Kanpur to Delhi via Patna: Ram Nath Kovind’s road to Rashtrapati Bhawan
Savita Kovind was at her North Avenue apartment when BJP chief Amit Shah announced in a press conference that the party has decided to project her husband – 71-year-old Bihar governor Ram Nath Kovind – as its candidate for the presidential election. She had come to Delhi for eye treatment only four days ago.
An excited Savita tried calling her husband for the next four hours, but to no avail. When she finally managed to get through to him, Kovind said he would be reaching the Capital that very night. “She wasn’t angry with him for not taking her calls,” an associate told HT. “Both of them were very happy.”
People close to Savita told HT that she was not overjoyed about Kovind relocating to Lucknow as the party’s Uttar Pradesh general secretary in 2013. It was a demotion of sorts, she felt, for a national spokesman to return to state politics.
However, things took a turn for the better soon enough. Shah replaced Narendra Singh Tomar as the party’s Uttar Pradesh in-charge and started working on a Dalit-OBC outreach plan. That was how Kovind got in touch with him for the first time. The Dalit leader’s no-nonsense politics helped build a rapport with Shah rather quickly.
Though Kovind wanted to contest the Lok Sabha election, he could not get a ticket. However, his proximity with Shah helped him bag the post of Uttar Pradesh governor soon enough.
Despite being a two-time Rajya Sabha MP, a former BJP spokesperson and the Bihar governor, Kovind was never an integral part of the Lutyen’s Delhi community. As a member of the upper house, he resided at 53 South Avenue. Later, when he was appointed the Bihar governor, the 144 North Avenue apartment was allotted to him. Little did Kovind know back then that he would someday occupy Rashtrapati Bhawan – one of the most important political landmarks on the Indian landscape – located between his former South Avenue and North Avenue residences.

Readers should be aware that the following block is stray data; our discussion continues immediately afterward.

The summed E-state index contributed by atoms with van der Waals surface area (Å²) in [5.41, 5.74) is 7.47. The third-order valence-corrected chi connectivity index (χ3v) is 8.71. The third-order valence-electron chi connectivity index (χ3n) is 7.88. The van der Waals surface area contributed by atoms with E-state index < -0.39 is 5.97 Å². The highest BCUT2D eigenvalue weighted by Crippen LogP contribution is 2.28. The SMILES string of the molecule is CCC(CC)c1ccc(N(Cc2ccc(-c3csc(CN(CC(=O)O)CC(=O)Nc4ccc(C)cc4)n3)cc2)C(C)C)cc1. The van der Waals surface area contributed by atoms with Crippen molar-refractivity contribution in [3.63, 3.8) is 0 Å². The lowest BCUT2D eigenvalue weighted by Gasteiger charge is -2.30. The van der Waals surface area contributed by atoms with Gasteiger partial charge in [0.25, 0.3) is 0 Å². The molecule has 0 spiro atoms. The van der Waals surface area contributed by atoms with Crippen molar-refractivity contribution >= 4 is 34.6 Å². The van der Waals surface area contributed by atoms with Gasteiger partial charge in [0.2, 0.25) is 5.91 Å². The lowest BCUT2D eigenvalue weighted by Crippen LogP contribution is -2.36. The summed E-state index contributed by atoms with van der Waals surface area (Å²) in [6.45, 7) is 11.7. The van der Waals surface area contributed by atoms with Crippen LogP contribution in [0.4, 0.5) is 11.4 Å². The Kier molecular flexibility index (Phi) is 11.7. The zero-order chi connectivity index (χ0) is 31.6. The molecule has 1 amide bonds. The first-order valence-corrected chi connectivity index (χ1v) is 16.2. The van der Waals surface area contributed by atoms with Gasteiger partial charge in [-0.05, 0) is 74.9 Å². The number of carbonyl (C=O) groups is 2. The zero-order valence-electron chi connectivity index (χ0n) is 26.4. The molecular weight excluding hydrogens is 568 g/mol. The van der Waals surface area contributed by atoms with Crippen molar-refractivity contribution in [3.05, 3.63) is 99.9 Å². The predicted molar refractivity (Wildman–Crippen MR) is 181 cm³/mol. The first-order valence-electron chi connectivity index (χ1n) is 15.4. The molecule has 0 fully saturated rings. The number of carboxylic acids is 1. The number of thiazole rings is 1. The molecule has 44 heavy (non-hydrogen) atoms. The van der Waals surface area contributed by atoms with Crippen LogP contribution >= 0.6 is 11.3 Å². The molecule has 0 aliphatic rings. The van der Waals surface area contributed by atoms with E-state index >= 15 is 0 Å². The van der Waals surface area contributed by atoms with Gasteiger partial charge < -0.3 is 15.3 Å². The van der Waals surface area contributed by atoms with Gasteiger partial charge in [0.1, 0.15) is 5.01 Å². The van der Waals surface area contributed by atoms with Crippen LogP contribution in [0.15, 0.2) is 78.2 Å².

Kovind’s journey from South Avenue to the presidential office was hardly sensational. When Shah announced his candidature, thousands frantically scoured Google to understand who he was. He wasn’t a very familiar face to politicians outside the BJP either.
The Kanpur-born politician’s CV has quite a few highlights. A law graduate, he cleared the civil services examination but did not join it. He, instead, worked as a personal associate for Morarji Desai before the latter became Prime Minister.
In fact, it was Kovind’s modest background that worked for him. “Shri Ram Nath Kovind, a farmer’s son, comes from a humble background. He devoted his life to public service and worked for the poor and the marginalised,” Prime Minister Narendra Modi tweeted about him on June 19. Incidentally, Kovind had known Modi since his days as the BJP’s sangathan mantri (organisational secretary).
As the BJP’s national spokesperson between 2010 and 2012, the Dalit leader addressed just three press conferences. None of them boasted of particularly impressive attendance.